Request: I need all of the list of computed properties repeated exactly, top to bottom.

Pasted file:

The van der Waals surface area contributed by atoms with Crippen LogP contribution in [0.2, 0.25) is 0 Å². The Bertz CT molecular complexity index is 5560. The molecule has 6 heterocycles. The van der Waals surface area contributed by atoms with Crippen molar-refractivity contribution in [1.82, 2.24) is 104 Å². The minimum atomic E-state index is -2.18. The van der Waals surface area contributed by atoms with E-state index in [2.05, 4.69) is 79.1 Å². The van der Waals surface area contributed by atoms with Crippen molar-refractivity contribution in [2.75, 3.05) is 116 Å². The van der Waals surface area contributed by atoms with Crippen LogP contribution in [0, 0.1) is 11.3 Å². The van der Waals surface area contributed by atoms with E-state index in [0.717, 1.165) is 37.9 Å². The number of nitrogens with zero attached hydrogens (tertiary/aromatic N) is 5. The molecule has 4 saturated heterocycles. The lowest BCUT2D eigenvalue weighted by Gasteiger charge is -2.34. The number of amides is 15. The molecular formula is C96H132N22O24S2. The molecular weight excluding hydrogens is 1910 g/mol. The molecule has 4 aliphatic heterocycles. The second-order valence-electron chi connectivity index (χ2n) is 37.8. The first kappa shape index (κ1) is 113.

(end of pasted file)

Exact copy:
The van der Waals surface area contributed by atoms with Crippen LogP contribution in [0.2, 0.25) is 0 Å². The Bertz CT molecular complexity index is 5560. The molecule has 6 heterocycles. The van der Waals surface area contributed by atoms with Crippen molar-refractivity contribution in [1.82, 2.24) is 104 Å². The minimum atomic E-state index is -2.18. The van der Waals surface area contributed by atoms with E-state index in [2.05, 4.69) is 79.1 Å². The van der Waals surface area contributed by atoms with Crippen molar-refractivity contribution in [2.75, 3.05) is 116 Å². The van der Waals surface area contributed by atoms with Crippen LogP contribution in [0, 0.1) is 11.3 Å². The van der Waals surface area contributed by atoms with E-state index in [0.717, 1.165) is 37.9 Å². The number of nitrogens with zero attached hydrogens (tertiary/aromatic N) is 5. The molecule has 4 saturated heterocycles. The lowest BCUT2D eigenvalue weighted by Gasteiger charge is -2.34. The number of amides is 15. The molecular formula is C96H132N22O24S2. The molecular weight excluding hydrogens is 1910 g/mol. The molecule has 4 aliphatic heterocycles. The second-order valence-electron chi connectivity index (χ2n) is 37.8. The first kappa shape index (κ1) is 113.